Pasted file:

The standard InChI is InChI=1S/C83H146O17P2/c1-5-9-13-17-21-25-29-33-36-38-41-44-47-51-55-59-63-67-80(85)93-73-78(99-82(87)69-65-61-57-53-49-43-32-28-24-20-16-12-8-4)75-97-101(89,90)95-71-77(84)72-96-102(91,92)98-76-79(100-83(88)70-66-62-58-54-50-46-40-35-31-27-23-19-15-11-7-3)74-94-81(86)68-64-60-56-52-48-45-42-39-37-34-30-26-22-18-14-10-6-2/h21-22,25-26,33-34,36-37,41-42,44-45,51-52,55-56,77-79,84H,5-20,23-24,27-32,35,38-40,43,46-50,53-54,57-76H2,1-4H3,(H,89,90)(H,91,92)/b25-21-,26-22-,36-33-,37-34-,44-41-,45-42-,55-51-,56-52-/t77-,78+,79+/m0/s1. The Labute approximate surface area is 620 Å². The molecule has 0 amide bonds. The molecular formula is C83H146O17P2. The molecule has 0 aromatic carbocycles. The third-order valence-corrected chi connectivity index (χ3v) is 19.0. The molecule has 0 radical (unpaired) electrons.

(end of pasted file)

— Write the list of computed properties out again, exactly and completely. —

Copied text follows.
The standard InChI is InChI=1S/C83H146O17P2/c1-5-9-13-17-21-25-29-33-36-38-41-44-47-51-55-59-63-67-80(85)93-73-78(99-82(87)69-65-61-57-53-49-43-32-28-24-20-16-12-8-4)75-97-101(89,90)95-71-77(84)72-96-102(91,92)98-76-79(100-83(88)70-66-62-58-54-50-46-40-35-31-27-23-19-15-11-7-3)74-94-81(86)68-64-60-56-52-48-45-42-39-37-34-30-26-22-18-14-10-6-2/h21-22,25-26,33-34,36-37,41-42,44-45,51-52,55-56,77-79,84H,5-20,23-24,27-32,35,38-40,43,46-50,53-54,57-76H2,1-4H3,(H,89,90)(H,91,92)/b25-21-,26-22-,36-33-,37-34-,44-41-,45-42-,55-51-,56-52-/t77-,78+,79+/m0/s1. The Labute approximate surface area is 620 Å². The molecule has 0 amide bonds. The molecular formula is C83H146O17P2. The molecule has 0 aromatic carbocycles. The third-order valence-corrected chi connectivity index (χ3v) is 19.0. The molecule has 0 radical (unpaired) electrons.